Analysts criticize bid For Tenet Healthcare
Deaconess parent Community Health offers $3 billion for rival
Analysts say Community Health Systems Inc.’s $3 billion bid for fellow hospital operator Tenet Healthcare Corp. deal doesn’t reflect Tenet’s value but may spark a bidding war that draws private equity interest.
Community Health, the Tennessee corporation that locally owns Deaconess Medical Center and Valley Hospital and Medical Center, on Thursday took its offer of $6 per share for the Dallas-based company public to rally shareholder support after Tenet’s board rejected a possible deal. The offer involves $5 in cash and $1 in stock per share and marks a 40 percent premium to Tenet’s prior closing price. Including assumed debt, the company values the deal at about $7.3 billion.
But Tenet called the price inadequate and said its board has serious concerns about Community Health’s ability to integrate and operate a business like Tenet and meet its own 2011 guidance, given slowing growth. Tenet executives told their Community Health counterparts in a sharply worded letter that they are concerned about Community Health’s debt levels and believe a tie-up would further weaken its balance sheet.
“Our (board) does not believe it is in our shareholders’ interests to receive stock in a company with excessive leverage and a risky capital structure,” Tenet President and CEO Trevor Fetter and Chairman Edward A. Kangas said in the letter.
Some analysts agreed. Raymond James analyst John W. Ransom downgraded Community Health’s stock to “Market Perform” citing the company’s “already stretched balance sheet.”
And in terms of price, the Community Health bid appears to be “grossly undervalued,” Caris & Co. analyst Ann Hynes wrote in a research note. But she sees the offer as a positive for Tenet because it might spur a private equity bid for the company.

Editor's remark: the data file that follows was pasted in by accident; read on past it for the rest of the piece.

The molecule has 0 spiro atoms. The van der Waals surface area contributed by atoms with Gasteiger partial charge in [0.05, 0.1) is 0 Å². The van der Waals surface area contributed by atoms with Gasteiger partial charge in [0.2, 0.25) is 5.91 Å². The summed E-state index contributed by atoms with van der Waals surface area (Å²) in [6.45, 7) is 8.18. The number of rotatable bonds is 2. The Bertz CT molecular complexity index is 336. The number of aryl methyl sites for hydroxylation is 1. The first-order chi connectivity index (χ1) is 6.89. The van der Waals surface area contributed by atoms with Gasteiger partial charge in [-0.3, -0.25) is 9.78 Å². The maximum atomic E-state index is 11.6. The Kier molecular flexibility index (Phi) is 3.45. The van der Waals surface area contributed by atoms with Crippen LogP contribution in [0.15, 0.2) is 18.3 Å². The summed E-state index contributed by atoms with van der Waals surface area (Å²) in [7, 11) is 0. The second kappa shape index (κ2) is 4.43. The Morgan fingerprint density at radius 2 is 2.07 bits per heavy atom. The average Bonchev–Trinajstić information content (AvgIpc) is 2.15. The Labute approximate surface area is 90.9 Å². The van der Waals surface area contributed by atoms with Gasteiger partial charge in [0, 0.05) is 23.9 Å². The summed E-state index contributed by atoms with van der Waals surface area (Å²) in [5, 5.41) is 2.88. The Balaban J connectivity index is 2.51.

Jason Gurda, an analyst with Leerink Swann, said he sees hospital operator Health Management Associates Inc. as the only other realistic bidder. But he thinks Community Health may raise its bid after all and frustrated shareholders would likely accept a deal.
CRT Capital analyst Sheryl R. Skolnick also deemed Community Health’s offer “wholly inadequate and insufficient.” She said Tenet might fetch up to $8.25 per share in an all-stock deal, or as much as $9.50 per share for an all-cash acquisition. That would total as much as $4.6 billion.
Investors appear to think a higher price is in the offing – Tenet shares surged 55 percent, or $2.36, to close at $6.65 on Friday. Community Health shares rose more than 13 percent to finish at $35.89. The news also lifted shares of industry peers, with Lifepoint Hospitals Inc. up 5 percent to $37.40 and HMA closing up 4.3 percent to $9.53.
The deal would create the nation’s second-largest hospital chain, with 176 hospitals across 30 states and annual revenue of about $22 billion.
Franklin, Tenn.-based Community Health has been buying up smaller operations, such as a South Carolina health care system last summer, since its $5.1 billion purchase of Triad Hospitals Inc. in 2007.
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